Date of Award

Fall 10-1-2021

Document Type


Degree Name

Doctor of Philosophy (PhD)


Interdepartmental Neuroscience Program

First Advisor

Murray, John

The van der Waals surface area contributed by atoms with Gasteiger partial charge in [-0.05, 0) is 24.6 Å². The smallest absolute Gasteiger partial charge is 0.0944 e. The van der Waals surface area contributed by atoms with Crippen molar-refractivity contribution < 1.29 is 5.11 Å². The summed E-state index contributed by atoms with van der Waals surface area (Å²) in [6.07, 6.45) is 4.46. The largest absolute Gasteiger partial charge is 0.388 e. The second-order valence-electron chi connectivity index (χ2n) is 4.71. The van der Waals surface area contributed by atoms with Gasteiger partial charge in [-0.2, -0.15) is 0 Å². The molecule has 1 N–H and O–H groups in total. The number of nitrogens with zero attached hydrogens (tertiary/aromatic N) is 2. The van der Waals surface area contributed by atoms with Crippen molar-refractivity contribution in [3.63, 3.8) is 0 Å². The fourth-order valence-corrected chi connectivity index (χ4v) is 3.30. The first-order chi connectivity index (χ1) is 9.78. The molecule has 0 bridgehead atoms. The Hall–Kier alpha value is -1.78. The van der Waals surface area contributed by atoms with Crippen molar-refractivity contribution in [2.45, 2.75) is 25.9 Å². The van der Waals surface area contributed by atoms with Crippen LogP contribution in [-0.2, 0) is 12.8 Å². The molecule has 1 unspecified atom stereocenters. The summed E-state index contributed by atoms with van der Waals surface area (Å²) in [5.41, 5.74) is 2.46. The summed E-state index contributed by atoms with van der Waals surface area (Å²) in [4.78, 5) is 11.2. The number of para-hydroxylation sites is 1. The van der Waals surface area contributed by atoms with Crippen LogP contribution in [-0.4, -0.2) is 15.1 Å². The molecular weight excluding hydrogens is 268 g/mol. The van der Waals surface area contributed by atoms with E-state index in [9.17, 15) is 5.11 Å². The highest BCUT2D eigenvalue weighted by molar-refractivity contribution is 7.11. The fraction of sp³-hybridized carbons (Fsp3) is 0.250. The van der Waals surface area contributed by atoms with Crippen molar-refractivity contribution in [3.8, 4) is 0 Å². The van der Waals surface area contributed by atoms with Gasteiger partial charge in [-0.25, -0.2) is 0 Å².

While humans can learn to perform many specific and highly specialized behaviors,perhaps what is most unique about human cognitive capabilities is their capacity to generalize, to share information across contexts and adapt to the myriad problems that can arise in complex environments. While it is possible to imagine agents who learn to deal with each challenge they experience separately, humans instead integrate new situations into the framework of the tasks they have experienced in their life, allowing them to reuse insight and strategies across them. Yet the precise forms of shared representations across tasks, as well as computational principles for how sharing of insight over learning multiple tasks may impact behavior, remain uncertain. The significant complexity in the problem of cognition capable of generalizing across tasks has been both an inspiration and a significant impediment to building useful and insightful models. The increasing utilization of artificial neural networks (ANN) as a model for cortical computation provides a potent opportunity to identify mechanisms and principles underlying multiple-task learning and performance in the brain. In this work we use ANNs in conjunction with human behavior to explore how a single agent may utilize information across multiple tasks to create high performing and general representations. First, we present a flexible framework to facilitate training recurrent neural networks (RNN), increasing the ease of training models on tasks of interest. Second, we explore how an ANN model can build shared representations to facilitate performance on a wide variety of delay task problems, as well as how such a joint representation can explain observed phenomena identified in the firing rates of prefrontal cortical neurons. Third, we analyze human multiple-task learning in two tasks and use ANNs to provide insight into how the structure of representations can give rise to the specific learning patterns and generalization strategies observed in humans. Overall, we provide computational insight into mechanisms of multiple-task learning and generalization as well as use those findings in conjunction with observed human behavior to constrain possible computational mechanisms employed in cortical circuits.